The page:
INTERVIEW: Brighton Festival 2018 Guest Director David Shrigley
The visual artist and cartoonist on following in the footsteps of the illustrious roster of Brighton Festival Guest Directors, his love of art, music and football and why he decided to make Brighton his home
When you were first approached to be Guest Director of Brighton Festival, what was it that prompted you to say yes? What most excites you about the role?
When I was approached to be the Guest Director of Brighton Festival, I said yes because I thought it was going to be fun! What I’m most looking forward to is having the opportunity to not only see a lot of stuff and programme stuff but also make some artwork myself and have it presented in the place where I live. I think it’s a really nice way to communicate with people, to meet people and to invite people to come to Brighton.
You’re following in the footsteps of the likes of Anish Kapoor, Laurie Anderson and Brian Eno in accepting the role of Guest Director, how does it feel to be taking up the baton from such company?
It feels pretty flattering given the illustrious roster of people who have fulfilled this role before me, so, yeah, I feel quite humbled to be in such company.
Are there any particular dream artists on your wishlist for Brighton Festival this year?
I think it would be good if David Bowie would come back from the dead and play at the Festival, but that’s probably not going to happen! The great thing about the Festival is that you see things that are really thrilling and wonderful that you’d never heard of before. So, what I’m really looking forward to is the stuff that people haven’t heard of before, that they’re going to be surprised and amazed by.
You’ve recently moved to Brighton, what drew you here and what has been your relationship with the city and the Festival to date?
I lived in Glasgow for 27 years until two years ago when I moved to Brighton because I fancied it, because the weather’s nicer than Glasgow and it’s a town that I’ve always really liked. My sister used to live here in the 1990s so I used to visit quite a lot and I have very happy memories of being here then. When I first started visiting Brighton with a view to moving here, it was around the time of the Festival that Ali Smith was the Guest Director, and it seemed like there was a lot going on, it was super busy and there was a lot of interesting stuff to go and see. The Festival is a great time to be in Brighton.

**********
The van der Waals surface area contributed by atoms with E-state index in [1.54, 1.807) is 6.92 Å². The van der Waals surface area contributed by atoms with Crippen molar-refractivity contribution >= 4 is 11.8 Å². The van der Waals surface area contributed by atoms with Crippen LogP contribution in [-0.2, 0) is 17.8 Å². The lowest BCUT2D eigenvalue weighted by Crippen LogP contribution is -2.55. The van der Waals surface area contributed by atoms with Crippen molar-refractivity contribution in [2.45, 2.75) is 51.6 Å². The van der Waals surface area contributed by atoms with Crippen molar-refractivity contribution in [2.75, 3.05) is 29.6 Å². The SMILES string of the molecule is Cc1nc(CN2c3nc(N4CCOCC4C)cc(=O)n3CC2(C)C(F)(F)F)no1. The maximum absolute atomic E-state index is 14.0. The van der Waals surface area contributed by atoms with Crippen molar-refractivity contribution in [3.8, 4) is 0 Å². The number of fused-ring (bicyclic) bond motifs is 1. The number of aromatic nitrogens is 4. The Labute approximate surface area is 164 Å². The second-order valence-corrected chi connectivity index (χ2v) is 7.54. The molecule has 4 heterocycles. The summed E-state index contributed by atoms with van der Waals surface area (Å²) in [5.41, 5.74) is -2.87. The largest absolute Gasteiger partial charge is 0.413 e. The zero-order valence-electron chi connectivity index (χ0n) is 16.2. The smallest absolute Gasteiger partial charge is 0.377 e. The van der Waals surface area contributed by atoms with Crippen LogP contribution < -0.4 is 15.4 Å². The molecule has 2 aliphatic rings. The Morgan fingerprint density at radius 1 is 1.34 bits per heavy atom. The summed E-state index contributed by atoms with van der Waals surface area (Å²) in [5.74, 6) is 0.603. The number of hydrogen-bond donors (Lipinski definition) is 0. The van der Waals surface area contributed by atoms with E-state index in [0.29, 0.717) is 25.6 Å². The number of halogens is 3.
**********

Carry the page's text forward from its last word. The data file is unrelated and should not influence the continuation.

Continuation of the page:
I hear you’re a fan of Whitehawk football club. Is that something you’ve got into since you moved to Brighton?
I started going to watch Whitehawk play football pretty soon after I moved here. I’m a bit of a football nerd, and I tend to go and watch football wherever I go. I really enjoy watching Whitehawk because it’s a lot of fun, and because the fanbase have really good politics. They are anti-sexist, anti-racist, anti-homophobic, which I think is very important, and is very refreshing, having been a football fan since the 1970s. I also like the fact that you can drink beer and take your dog to Whitehawk.
How important are arts and culture to your own life, and what do you think festivals like Brighton Festival can bring to communities?
The things that I like most in life are art, music, and football, and I think a lot of people like those things as well. I think people need to value the arts perhaps more than they do, because they are very important culturally, but also in terms of people’s wellbeing. Engagement with the arts has a real therapeutic value as well as a cultural value, an entertainment value, and that’s something I’m very passionate about.
You are a member of the Save the Arts campaign, why is it important to you to support the campaign?
I’ve been involved with a few arts organisations that have a political dimension to them. I’ve been involved in community education for a lot of years when I lived in Glasgow, and I’m the patron of a charity for a children’s art gallery there. I’ve been involved in the Save the Arts campaign, which was a lobbying group to campaign not to cut arts funding from the government. More recently I’ve been involved in a policy document about the arts, health and wellbeing, which is to illustrate the value of the arts for people’s health and wellbeing, and how it can be something that needs to be taken seriously by government in those terms, rather than just as entertainment or culture – it’s also a very valuable thing for people’s day to day lives.
Your sculpture - a giant bronze thumbs-up called Really Good – can currently be seen on the Fourth Plinth in Trafalgar Square. How did you feel about being asked to do such a prestigious commission and what role do you think public art plays?
I wrote a kind of slightly ironic blurb about it where I said that basically it was going to make the world a better place through some kind of self-fulfilling prophecy, where you say that everything’s really good and then it becomes really good. And, in a way, that was ironic because it’s slightly ridiculous to suggest that a giant sculpture makes the world a better place. But then at the same time, as an artist, you have to believe that what you do makes the world a better place on some level. So I guess that piece has a strange duality to it, in that it’s both ironic and sincere at the same time.